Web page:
An empty lot can be a profitable investment, but it's also a taxable one. Local governments levy property tax on empty lots just as they do homes and shopping malls. The rule of thumb is that assessors tax empty lots at their "highest and best use," even if you're not sure how the lot will be used.
Highest and Best Use
When the tax assessor looks at your investment land, she doesn't see an empty space. Instead, she sees its potential -- the highest and best use you can make of the property. If your land sits in the middle of residential zoning, it's simple: You have to build houses. If it's in a commercial district or in an unzoned area, you may have more flexibility. In that case, the assessor has to decide what would be the most profitable use and tax your land accordingly.
Assessing property is supposed to be as objective as possible. In deciding what's highest and best, the assessor rules out any use that isn't physically or legally possible. He then eliminates uses that aren't financially feasible. Among any remaining possible uses, he considers the one that can bring you the biggest return on your investment. Say you can build either an apartment complex or a strip mall. If the apartment complex is more profitable, the assessor will value the land as multi-family residential.
Your state may have specific laws that affect the standard assessing procedure. Minnesota, for example, found that in rural areas, there were too many potential uses for vacant land to assess it fairly. The solution was to create a new land category, "2B Vacant Rural Land," and use that for assessment, rather than second-guess its future use. In Kansas, some owners have been able to claim vacant land as agricultural property -- one of the lower-tax uses -- by having mowers bale the grass after mowing it.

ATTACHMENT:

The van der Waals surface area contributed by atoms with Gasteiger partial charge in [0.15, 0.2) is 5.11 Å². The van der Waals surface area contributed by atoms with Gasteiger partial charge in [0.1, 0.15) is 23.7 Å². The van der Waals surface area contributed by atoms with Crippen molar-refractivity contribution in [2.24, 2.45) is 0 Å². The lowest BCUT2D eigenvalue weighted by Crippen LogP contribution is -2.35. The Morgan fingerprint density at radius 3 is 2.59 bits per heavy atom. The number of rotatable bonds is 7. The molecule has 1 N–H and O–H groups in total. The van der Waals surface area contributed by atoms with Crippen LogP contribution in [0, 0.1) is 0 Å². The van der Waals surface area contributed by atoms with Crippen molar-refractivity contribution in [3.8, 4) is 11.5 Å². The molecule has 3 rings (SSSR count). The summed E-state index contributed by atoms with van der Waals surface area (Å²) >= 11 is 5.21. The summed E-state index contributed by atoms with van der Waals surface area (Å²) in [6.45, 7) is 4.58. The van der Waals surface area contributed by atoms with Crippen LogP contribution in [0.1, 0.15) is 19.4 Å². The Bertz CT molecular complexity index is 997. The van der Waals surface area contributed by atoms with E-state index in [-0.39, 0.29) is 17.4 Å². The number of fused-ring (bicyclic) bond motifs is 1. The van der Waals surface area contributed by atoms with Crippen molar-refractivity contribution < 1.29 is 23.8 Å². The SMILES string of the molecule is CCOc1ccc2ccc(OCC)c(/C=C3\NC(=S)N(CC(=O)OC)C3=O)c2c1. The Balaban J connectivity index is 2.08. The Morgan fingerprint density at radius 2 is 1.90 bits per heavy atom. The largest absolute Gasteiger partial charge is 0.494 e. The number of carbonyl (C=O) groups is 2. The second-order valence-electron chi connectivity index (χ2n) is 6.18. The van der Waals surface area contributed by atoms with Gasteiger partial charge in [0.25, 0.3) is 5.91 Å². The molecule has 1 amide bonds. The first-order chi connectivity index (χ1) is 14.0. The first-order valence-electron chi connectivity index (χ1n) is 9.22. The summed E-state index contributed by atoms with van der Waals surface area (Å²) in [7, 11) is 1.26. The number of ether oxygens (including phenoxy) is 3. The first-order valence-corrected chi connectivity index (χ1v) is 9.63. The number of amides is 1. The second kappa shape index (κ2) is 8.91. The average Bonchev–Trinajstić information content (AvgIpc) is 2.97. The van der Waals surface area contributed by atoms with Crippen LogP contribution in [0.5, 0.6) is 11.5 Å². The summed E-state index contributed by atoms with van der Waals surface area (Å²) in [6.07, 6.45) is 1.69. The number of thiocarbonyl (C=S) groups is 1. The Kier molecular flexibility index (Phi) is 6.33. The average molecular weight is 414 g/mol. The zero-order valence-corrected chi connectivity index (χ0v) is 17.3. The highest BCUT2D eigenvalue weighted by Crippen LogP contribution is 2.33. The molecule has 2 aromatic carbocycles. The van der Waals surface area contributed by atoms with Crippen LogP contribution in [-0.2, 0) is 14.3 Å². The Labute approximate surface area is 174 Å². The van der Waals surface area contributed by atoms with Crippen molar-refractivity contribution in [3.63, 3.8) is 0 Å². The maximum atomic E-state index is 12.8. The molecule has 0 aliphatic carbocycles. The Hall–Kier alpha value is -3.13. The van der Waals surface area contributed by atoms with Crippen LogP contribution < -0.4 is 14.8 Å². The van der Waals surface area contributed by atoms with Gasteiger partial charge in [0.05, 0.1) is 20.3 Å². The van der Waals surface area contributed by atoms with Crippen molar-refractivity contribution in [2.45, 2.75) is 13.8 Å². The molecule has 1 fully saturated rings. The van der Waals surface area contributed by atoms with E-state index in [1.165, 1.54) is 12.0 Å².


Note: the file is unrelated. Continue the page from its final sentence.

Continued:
If you're a full-time real estate professional, you can write off all your real-estate expenses, including property tax. Investing as a part-time gig gives you a much more limited write-off. You have to deduct investment expenses as a 2 percent itemized deduction on Schedule A. Add your expenses and other 2 percent write-offs -- unreimbursed employee expenses, for instance -- then subtract 2 percent of your adjusted gross income. Whatever remains is deductible.
A graduate of Oberlin College, Fraser Sherman began writing in 1981. Since then he's researched and written newspaper and magazine stories on city government, court cases, business, real estate and finance, the uses of new technologies and film history. Sherman has worked for more than a decade as a newspaper reporter, and his magazine articles have been published in "Newsweek," "Air & Space," "Backpacker" and "Boys' Life." Sherman is also the author of three film reference books, with a fourth currently under way.